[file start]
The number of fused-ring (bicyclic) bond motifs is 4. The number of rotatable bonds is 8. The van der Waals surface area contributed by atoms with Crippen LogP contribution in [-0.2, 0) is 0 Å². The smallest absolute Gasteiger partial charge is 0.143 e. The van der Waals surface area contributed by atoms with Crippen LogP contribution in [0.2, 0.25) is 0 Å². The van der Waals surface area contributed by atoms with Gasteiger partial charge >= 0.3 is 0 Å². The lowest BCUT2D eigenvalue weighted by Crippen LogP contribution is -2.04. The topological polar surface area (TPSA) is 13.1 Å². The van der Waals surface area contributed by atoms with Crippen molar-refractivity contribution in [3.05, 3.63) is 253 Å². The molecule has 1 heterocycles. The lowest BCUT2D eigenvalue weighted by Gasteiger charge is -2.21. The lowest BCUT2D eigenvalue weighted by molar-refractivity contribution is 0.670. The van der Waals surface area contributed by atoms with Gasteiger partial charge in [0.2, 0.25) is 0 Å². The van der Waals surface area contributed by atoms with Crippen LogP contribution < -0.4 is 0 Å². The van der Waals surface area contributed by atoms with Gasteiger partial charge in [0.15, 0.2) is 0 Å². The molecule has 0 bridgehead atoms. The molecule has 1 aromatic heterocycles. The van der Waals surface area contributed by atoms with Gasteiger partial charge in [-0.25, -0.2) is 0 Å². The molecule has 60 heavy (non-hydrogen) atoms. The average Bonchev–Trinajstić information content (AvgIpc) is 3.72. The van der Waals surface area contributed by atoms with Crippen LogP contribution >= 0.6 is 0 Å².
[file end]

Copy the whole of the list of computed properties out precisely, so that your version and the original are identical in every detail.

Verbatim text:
The number of fused-ring (bicyclic) bond motifs is 4. The number of rotatable bonds is 8. The van der Waals surface area contributed by atoms with Crippen LogP contribution in [-0.2, 0) is 0 Å². The smallest absolute Gasteiger partial charge is 0.143 e. The van der Waals surface area contributed by atoms with Crippen LogP contribution in [0.2, 0.25) is 0 Å². The van der Waals surface area contributed by atoms with Gasteiger partial charge >= 0.3 is 0 Å². The lowest BCUT2D eigenvalue weighted by Crippen LogP contribution is -2.04. The topological polar surface area (TPSA) is 13.1 Å². The van der Waals surface area contributed by atoms with Crippen molar-refractivity contribution in [3.05, 3.63) is 253 Å². The molecule has 1 heterocycles. The lowest BCUT2D eigenvalue weighted by Gasteiger charge is -2.21. The lowest BCUT2D eigenvalue weighted by molar-refractivity contribution is 0.670. The van der Waals surface area contributed by atoms with Gasteiger partial charge in [0.2, 0.25) is 0 Å². The van der Waals surface area contributed by atoms with Crippen LogP contribution < -0.4 is 0 Å². The van der Waals surface area contributed by atoms with Gasteiger partial charge in [0.15, 0.2) is 0 Å². The molecule has 0 bridgehead atoms. The molecule has 1 aromatic heterocycles. The van der Waals surface area contributed by atoms with Gasteiger partial charge in [-0.25, -0.2) is 0 Å². The molecule has 60 heavy (non-hydrogen) atoms. The average Bonchev–Trinajstić information content (AvgIpc) is 3.72. The van der Waals surface area contributed by atoms with Crippen LogP contribution >= 0.6 is 0 Å².